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The Fragile Economic State Of Putin's Russia46:54
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With guest host Jacki Lyden

A weak ruble and a turbulent economy. We look at Putin's Russia and what its economic free fall means.

Russian President Vladimir Putin speaks during his annual news conference in Moscow, Russia, Thursday, Dec. 18, 2014. The Russian economy will rebound and the ruble will stabilize, Russian President Vladimir Putin said. (AP)
Russian President Vladimir Putin speaks during his annual news conference in Moscow, Russia, Thursday, Dec. 18, 2014. The Russian economy will rebound and the ruble will stabilize, Russian President Vladimir Putin said. (AP)

Not exactly the Christmas spirit in Russia, as the ruble plummets, then kind of rebounds, and President Vladimir Putin talks about his year of living dangerously. Indeed, it’s the rockiest year Putin’s had in 15 years in power. And indications are that Mother Russia’s in for more of the same: low oil prices. Western sanctions. And, continued tensions with Ukraine and the European Union.  Not to mention a frosty relationship with the U.S.  Russia may have overreached, but what does it mean? For the Russian people? For Europe? For the United States?  This hour, On Point: Russia’s troubles.
-- Jacki Lyden

Guests

Michael Birnbaum, Moscow bureau chief for the Washington Post. (@michaelbirnbaum)

Masha Gessen, Russian-American journalist and writer. Author of "The Man Without A Face," "Words Will Break Cement" and "Dead Again," among others. (@mashagessen)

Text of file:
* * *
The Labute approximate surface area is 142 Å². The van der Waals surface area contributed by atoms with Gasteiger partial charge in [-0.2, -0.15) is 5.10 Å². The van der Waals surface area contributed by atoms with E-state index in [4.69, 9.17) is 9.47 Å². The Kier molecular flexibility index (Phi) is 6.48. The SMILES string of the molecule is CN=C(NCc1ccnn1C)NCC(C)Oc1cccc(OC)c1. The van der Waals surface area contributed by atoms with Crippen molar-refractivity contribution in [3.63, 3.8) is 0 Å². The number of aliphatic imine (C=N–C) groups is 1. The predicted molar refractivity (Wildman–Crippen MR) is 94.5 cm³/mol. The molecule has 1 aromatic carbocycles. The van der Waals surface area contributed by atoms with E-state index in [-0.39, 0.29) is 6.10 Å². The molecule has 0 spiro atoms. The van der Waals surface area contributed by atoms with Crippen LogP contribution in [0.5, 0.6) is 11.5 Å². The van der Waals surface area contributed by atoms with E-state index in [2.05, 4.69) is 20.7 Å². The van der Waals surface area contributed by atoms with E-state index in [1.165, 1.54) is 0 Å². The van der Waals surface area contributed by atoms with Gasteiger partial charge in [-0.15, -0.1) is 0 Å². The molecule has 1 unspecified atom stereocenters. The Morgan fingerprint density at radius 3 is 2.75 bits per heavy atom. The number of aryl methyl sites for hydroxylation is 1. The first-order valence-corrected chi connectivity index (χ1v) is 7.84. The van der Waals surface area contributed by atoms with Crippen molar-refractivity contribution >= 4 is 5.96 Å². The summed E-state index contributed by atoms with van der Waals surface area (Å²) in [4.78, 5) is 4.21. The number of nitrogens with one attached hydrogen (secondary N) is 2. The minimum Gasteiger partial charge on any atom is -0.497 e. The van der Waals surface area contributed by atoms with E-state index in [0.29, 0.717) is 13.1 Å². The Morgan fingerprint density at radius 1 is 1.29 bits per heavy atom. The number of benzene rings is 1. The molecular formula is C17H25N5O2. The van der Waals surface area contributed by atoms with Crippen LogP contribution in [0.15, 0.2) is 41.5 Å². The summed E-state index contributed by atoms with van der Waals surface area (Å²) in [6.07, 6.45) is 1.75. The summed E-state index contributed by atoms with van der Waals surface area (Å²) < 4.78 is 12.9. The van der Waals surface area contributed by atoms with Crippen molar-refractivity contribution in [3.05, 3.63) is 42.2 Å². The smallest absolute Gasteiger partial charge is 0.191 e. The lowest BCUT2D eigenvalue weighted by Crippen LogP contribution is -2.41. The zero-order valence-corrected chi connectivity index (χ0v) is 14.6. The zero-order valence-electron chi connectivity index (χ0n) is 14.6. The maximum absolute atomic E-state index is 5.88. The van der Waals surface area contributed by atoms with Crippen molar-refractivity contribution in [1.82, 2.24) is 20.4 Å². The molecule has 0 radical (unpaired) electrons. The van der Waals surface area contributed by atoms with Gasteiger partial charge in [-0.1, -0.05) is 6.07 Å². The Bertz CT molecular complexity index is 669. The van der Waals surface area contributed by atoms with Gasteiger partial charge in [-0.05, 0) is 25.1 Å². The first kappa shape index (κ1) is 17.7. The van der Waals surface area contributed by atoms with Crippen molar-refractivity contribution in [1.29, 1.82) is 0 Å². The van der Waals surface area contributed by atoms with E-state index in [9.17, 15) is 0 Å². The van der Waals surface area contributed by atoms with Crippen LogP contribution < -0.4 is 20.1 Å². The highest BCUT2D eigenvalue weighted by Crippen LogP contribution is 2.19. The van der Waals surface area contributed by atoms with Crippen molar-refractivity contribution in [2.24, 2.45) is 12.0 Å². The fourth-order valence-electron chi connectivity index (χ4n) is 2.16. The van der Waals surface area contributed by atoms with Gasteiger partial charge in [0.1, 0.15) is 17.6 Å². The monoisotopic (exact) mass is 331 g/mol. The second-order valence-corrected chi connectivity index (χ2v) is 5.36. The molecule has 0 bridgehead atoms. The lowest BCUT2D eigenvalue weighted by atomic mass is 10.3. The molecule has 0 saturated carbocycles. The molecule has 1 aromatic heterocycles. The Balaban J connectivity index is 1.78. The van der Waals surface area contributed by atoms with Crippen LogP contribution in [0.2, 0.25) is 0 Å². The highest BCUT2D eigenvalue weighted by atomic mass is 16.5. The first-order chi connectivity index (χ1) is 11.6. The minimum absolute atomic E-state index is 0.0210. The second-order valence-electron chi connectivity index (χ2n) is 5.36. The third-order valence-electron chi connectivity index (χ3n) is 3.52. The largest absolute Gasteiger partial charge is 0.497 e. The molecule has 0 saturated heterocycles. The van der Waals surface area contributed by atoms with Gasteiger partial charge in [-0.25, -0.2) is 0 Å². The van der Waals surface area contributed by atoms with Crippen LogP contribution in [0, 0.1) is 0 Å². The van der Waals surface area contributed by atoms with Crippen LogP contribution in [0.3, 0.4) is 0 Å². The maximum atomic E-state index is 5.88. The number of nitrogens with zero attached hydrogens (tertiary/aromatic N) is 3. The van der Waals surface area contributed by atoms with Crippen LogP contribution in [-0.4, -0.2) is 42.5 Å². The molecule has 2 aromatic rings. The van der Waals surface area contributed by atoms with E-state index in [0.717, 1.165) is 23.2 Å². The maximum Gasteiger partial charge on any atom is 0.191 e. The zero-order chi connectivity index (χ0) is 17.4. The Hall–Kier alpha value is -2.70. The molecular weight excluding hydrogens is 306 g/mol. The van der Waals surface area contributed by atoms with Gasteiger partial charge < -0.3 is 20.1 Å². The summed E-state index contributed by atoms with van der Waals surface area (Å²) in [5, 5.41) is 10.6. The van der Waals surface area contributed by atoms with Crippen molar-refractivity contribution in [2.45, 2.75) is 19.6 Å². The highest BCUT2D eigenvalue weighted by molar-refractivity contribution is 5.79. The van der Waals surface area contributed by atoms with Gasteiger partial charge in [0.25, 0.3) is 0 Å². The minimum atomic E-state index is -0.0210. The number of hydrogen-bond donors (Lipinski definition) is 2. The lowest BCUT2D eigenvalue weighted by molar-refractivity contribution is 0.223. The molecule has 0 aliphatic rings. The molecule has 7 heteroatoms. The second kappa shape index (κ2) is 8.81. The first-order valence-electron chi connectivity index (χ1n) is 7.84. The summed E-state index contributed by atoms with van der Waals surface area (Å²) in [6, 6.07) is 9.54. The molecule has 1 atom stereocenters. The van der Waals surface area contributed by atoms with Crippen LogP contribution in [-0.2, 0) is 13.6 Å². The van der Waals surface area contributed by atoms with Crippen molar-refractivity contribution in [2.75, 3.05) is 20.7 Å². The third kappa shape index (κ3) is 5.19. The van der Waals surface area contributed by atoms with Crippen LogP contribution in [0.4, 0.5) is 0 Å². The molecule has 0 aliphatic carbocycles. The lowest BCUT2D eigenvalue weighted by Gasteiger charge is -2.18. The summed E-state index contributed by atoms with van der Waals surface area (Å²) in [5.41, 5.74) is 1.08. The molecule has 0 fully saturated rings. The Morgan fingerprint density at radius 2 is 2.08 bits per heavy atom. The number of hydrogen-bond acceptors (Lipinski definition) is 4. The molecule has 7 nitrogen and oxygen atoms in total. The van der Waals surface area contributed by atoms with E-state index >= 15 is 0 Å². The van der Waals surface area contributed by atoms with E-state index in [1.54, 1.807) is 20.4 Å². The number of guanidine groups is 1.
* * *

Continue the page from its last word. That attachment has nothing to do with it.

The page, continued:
Anders Aslund, senior fellow at the Peterson Institute for International Economics. Former economic adviser to the Russian and Ukrainian governments. Former Swedish diplomat. Author of "How Capitalism Was Built," "The Russia Balance Sheet" and many others. (@anders_aslund)

From The Reading List

Washington Post: For Putin, a year of successes and failures — on Ukraine, NATO and the West — "A year ago, most Ukrainians didn’t want to join NATO. U.S. tanks weren’t doing training exercises near the Russian border. And a dollar bought 33 rubles. But after the most tumultuous stretch of President Vladimir ­Putin’s 15 years in power, Russia is confronting a new reality. Ukraine — the part not held by rebels — has turned firmly toward Europe. NATO troops are on alert in the Baltics, hard up against the Russian frontier. And the ruble has lost nearly half its value against the dollar, wiping away years of gains for the Russian middle class."

New York Times: The Myth of the Russian Oligarchs — "Russia’s economic troubles probably mean that the moneyed elite will suffer, with more of its members going into exile or even to jail while their assets are redistributed. As for the rest of the Russian population, more than 140 million people, bad economic news is just bad economic news: It spells out-of-control inflation and real daily hardship. But neither the self-cannibalizing rich nor the newly poor are likely to pose a challenge to Mr. Putin’s power."

The Wall Street Journal: Russian President Vladimir Putin Strikes Harsh Tone With West — "Russia’s financial crisis could become the most serious political challenge for Mr. Putin in his 14 years in power, as officials expect the economy to contract at least 4% next year. Polls show support for Mr. Putin remains above 70%, boosted by his tight control over the media and political system, as well as his confrontation with the West."

This program aired on December 22, 2014.

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